In history classes, we pay a lot of attention to Columbus–in 1492, after all, he set out to discover a route to the Americas. Love his accomplishments or hate his humanitarian record (and I see no contradiction in doing both), he inaugurated the Age of Discovery (TM) which changed the world. Right?
Well, kind of. There were a lot of government-funded discovery voyages because of Columbus. Some were motivated by curiosity, some by conquest, many just resulted in plunder. But European presence in the Americas was no new thing–the Vikings maintained settlements in Canada on and off for centuries before the Spanish and Portugese ever arrived.
The Vikings, though, didn’t plant a flag, so to speak (they were driven off by the Native Americans, who later died off due to plagues), and the early Spanish and Portugese (who accidentally introduced said plagues, thus depopulating the continents) were more interested in plunder than in colonization. World history is filled with civilizations that came, saw, conquered, and left–and, at the beginning, that’s what the Europeans were more-or-less doing with the Americas.
They were doing that, at least, until the entrepreneurs got involved. The ones that grew sugar, the ones that made turpentine, the ones that grew tobacco. Fabulous, unheard-of wealth was there for the making, and people with more money than sense spotted the chance, and took it. By the 18th century, pretty much anyone could hop a ship and come on over, either as a colonist or as an indenture or a convict laborer or a slave. The New World became just a part of the world.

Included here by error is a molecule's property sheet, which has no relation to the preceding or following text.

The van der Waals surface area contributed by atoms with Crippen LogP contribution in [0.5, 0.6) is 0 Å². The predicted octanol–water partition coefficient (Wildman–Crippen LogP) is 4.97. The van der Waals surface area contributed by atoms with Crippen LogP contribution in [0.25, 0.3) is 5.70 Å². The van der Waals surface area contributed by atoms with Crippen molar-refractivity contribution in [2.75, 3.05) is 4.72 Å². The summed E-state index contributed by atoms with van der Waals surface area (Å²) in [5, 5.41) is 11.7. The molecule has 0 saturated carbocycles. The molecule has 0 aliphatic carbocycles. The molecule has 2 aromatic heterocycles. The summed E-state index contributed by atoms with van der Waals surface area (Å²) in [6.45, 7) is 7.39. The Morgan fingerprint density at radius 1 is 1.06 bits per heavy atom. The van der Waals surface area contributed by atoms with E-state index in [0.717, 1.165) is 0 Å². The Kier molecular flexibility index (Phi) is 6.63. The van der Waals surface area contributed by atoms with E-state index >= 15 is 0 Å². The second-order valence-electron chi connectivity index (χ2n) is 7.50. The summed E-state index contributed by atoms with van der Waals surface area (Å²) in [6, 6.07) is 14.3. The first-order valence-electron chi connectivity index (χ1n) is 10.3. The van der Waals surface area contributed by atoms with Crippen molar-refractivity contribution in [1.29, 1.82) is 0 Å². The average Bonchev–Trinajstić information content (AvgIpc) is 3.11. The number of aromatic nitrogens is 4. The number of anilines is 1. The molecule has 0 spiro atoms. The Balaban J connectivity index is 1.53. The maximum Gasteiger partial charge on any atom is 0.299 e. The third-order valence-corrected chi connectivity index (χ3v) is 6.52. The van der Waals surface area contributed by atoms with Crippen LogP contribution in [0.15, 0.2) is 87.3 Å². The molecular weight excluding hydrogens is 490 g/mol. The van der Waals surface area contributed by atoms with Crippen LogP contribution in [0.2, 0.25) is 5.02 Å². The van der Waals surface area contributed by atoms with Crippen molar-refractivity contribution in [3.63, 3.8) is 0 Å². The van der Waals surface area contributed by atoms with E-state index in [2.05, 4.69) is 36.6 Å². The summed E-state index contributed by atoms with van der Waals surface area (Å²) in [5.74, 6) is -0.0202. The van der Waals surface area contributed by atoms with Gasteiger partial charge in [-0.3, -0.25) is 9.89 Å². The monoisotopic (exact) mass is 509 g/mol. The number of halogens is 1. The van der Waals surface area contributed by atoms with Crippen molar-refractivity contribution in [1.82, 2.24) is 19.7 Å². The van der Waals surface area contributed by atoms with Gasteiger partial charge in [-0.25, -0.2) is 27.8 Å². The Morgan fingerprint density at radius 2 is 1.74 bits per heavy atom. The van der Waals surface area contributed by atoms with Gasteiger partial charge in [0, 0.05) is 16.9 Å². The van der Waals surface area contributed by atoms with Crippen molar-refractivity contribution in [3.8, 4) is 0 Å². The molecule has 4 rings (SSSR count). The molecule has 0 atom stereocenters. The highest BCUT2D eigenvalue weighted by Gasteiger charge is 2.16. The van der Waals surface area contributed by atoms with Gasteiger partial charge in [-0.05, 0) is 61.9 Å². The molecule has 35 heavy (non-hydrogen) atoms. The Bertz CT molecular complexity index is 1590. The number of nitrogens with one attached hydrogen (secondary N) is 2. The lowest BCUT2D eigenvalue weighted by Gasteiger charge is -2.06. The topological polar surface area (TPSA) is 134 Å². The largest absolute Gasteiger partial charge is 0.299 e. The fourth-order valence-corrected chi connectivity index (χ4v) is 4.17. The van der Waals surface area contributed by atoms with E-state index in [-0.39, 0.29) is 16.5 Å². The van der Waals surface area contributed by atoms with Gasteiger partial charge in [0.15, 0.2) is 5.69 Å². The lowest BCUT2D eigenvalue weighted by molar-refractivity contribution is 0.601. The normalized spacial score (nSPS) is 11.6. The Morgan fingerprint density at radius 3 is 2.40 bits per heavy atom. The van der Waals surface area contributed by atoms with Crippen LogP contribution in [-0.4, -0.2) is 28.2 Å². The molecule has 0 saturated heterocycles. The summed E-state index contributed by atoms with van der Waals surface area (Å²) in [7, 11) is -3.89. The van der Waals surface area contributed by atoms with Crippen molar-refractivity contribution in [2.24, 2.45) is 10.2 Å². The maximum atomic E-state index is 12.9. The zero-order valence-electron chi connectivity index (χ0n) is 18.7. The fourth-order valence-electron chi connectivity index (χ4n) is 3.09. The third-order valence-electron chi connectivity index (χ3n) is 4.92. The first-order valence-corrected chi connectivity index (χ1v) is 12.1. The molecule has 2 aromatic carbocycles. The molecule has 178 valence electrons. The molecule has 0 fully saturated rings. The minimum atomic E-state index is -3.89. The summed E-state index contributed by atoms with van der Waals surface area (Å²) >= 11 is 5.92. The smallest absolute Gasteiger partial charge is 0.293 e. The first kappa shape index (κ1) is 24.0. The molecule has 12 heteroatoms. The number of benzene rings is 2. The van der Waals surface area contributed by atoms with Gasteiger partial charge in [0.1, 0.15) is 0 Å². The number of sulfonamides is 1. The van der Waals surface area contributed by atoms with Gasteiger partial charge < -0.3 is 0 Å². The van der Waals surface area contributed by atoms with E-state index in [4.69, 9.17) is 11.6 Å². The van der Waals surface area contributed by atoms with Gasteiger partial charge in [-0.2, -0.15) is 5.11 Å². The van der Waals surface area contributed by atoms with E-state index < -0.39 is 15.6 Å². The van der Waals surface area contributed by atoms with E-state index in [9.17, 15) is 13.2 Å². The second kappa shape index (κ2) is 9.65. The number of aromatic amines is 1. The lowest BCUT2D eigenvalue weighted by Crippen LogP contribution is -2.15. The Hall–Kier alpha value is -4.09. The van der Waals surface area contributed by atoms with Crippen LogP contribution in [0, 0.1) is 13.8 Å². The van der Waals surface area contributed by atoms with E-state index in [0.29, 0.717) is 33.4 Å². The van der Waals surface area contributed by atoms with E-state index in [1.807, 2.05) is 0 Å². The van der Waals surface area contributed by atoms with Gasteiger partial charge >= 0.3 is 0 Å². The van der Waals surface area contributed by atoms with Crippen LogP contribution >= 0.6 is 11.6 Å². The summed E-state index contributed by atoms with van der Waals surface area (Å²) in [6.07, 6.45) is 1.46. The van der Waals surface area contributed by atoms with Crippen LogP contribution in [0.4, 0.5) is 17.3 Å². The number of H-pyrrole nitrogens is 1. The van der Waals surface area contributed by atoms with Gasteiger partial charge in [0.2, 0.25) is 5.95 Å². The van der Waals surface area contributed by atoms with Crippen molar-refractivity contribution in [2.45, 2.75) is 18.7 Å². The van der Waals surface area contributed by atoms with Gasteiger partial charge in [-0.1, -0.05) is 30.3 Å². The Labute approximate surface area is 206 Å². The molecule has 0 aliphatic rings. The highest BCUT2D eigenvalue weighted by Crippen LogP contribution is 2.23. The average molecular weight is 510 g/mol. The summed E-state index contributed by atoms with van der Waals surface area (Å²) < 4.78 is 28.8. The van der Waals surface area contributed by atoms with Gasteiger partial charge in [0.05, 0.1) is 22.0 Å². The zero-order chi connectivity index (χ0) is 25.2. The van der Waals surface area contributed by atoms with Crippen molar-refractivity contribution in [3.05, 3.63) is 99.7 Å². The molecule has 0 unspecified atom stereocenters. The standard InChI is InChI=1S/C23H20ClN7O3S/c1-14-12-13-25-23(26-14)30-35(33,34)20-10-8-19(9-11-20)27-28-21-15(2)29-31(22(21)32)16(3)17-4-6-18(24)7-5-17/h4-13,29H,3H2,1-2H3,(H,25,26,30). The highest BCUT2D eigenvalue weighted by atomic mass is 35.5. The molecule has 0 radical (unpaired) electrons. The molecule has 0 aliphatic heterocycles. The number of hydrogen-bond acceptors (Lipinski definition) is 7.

The hinge of history didn’t come in 1492. It came in the middle 16th century when people started going on their own, quite apart from government sponsorships. Governments paved the way, showed it could be done, made it interesting, but the New World wasn’t conquered by armies in any lasting sense. Damaged, yes. Plundered, yes. Razed and genocided, sometimes. But a permanent non-indigenous presence? That took ordinary people looking for a better place to make a living. Without that, the Age of Discovery would have been just another blip in the American historical record, like the Viking settlements.
In 1969, for the first time, government-sponsored humans walked on another planet. The world hailed the arrival of a new Age of Discovery, this one thankfully devoid of the possibility of genocide. For a few years, more men went to the moon, and then for another forty years, men and women hung around in orbit doing science experiments and repairing satellites, and it began to look like that’s where we were going to stop. We’d found our level after the high-water flood, so to speak. Not the moon, not anything beyond, really–at least, nothing except science probes–just orbit. And just a select few of us.
Eight years ago, no manned private spaceflight had ever occurred. Three years ago, no mannable private spacecraft had ever achieved orbit. And tomorrow, barring a spectacular accident that will bankrupt the company, Friday morning will see the docking of the SpaceX Dragon with the International Space Station.
Designed for humans, pressurizable, shielded, suitable for manned spaceflight, the Dragon’s only carrying cargo this time–the first time ever a private craft has docked with an orbiting space station. It’s about to prove that anyone with the money, the stupidity, and the glorious insanity can go into space.
Those of you that pay attention to history happening around you, take note, cause this is one of the big ones, and you should take a moment out to consider it. Walking on the moon was big. But history turns on this one–this is the one that makes Apollo program a true trailblazer, rather than just a spectacular publicity stunt.
Tomorrow, the stars.